Is Sobriety FOREVER?
I was overwhelmed by imagining an alcohol-free life.
The idea of staying sober “forever” used to terrify me.
During my first year without alcohol, I was obsessed with the question of whether I could really stay sober for the rest of my life. The idea of a life without alcohol struck me as miserable, painful, and above all else, impossible.
As badly as I wanted to stick with sobriety, I just didn’t really believe that I could.
These thoughts are incredibly common among the newly sober, and I’m sure that everyone reading this already knows the typical response: “Take it one day at a time.”
It’s a great piece of advice, but the truth is that it didn’t always work.
There were times when I could stay in the moment and focus on getting through the current day. But, there were other times, when despite my best intentions, I couldn’t help but think of the future.
I truly believe that this is normal for the newly sober. Taking sobriety “one day at a time,” is a great aspiration, but it’s nearly impossible to fight the natural human tendency to worry about our futures.
So, what do we do when, no matter how hard we try, we can’t help but worry about staying sober forever?
I’ve found it helpful to ask myself what is really causing my fear. What is it about sobriety that sounds so terrible and impossible? What—specifically—makes me feel like I can’t stick with it?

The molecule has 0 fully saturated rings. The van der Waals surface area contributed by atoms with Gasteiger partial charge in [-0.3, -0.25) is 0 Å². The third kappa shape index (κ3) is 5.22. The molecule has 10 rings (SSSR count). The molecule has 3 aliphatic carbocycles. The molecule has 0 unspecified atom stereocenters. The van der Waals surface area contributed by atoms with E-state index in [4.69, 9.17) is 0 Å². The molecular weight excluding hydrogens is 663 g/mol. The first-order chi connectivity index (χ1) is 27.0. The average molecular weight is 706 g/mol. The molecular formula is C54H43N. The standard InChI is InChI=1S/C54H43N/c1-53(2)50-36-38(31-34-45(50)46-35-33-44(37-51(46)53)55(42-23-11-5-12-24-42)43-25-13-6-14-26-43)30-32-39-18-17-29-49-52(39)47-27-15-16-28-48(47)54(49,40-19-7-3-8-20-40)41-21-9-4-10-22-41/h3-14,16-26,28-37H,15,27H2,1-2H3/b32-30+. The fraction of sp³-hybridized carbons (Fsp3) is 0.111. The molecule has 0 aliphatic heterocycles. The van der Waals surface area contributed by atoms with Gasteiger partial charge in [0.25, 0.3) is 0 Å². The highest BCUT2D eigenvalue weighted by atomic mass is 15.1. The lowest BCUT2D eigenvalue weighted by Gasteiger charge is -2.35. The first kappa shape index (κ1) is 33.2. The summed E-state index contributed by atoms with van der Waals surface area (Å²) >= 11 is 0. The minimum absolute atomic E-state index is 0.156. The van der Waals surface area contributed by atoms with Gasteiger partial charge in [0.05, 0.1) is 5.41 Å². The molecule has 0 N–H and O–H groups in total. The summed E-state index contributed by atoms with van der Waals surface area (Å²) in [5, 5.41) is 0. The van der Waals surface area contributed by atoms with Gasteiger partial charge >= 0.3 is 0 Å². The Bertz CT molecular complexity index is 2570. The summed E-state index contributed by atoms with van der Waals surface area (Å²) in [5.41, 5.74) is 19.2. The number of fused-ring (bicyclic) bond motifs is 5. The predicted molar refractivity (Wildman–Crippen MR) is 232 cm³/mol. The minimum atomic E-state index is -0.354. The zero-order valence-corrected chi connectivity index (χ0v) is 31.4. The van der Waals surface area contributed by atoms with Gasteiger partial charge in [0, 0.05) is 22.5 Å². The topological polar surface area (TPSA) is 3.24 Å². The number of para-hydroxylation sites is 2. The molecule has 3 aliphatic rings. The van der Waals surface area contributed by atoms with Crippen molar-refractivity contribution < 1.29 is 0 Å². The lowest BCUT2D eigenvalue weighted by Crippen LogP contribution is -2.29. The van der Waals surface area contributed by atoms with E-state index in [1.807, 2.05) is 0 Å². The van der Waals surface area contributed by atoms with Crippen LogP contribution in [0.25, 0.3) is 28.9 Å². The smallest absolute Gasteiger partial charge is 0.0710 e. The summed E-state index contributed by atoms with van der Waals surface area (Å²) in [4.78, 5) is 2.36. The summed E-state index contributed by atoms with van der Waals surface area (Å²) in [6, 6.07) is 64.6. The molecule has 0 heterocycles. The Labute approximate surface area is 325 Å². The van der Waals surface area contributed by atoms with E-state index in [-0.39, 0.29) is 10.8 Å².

The first, and perhaps most obvious answer, is that I was struggling to resist my cravings for alcohol.
During my first few months sober, I was thinking about alcohol constantly. I felt one craving after another, all day long.
To resist those cravings was one of the hardest tasks of my life. At times, they felt utterly overwhelming. To get through them, I used every strategy you can imagine: Visualization techniques, talking to friends, drinking water, eating candy, going for runs, and more. These tools helped, but it was still hard.
When I thought about staying sober for the rest of my life, I imagined that these cravings would eventually wear me down. Even if I could make it through a few days of them, or a few months, I knew that I couldn’t do it forever.
The second reason that I doubted my ability to stay sober was because quitting alcohol had left me feeling more depressed than ever.
I had struggled with depression, on and off, since I was a teenager. I think that my drinking habit did a good job of covering it up, so when I got sober, it felt as if a giant wave of depression hit me all at once.
There were days when the depression was absolutely debilitating. I had panic attacks, I stayed in bed, and I cried for no reason at all.
I was getting through each day, but I didn’t know how much more I could take. I had expected sobriety to make me happier, but instead, I was feeling worse and worse. I worried that my depression would continue to grow until the point where I simply needed a drink.
A third fear that I had was that if I never drank again, I’d never have a social life again.
The reality is that my social life was pretty dead both before and after I got sober.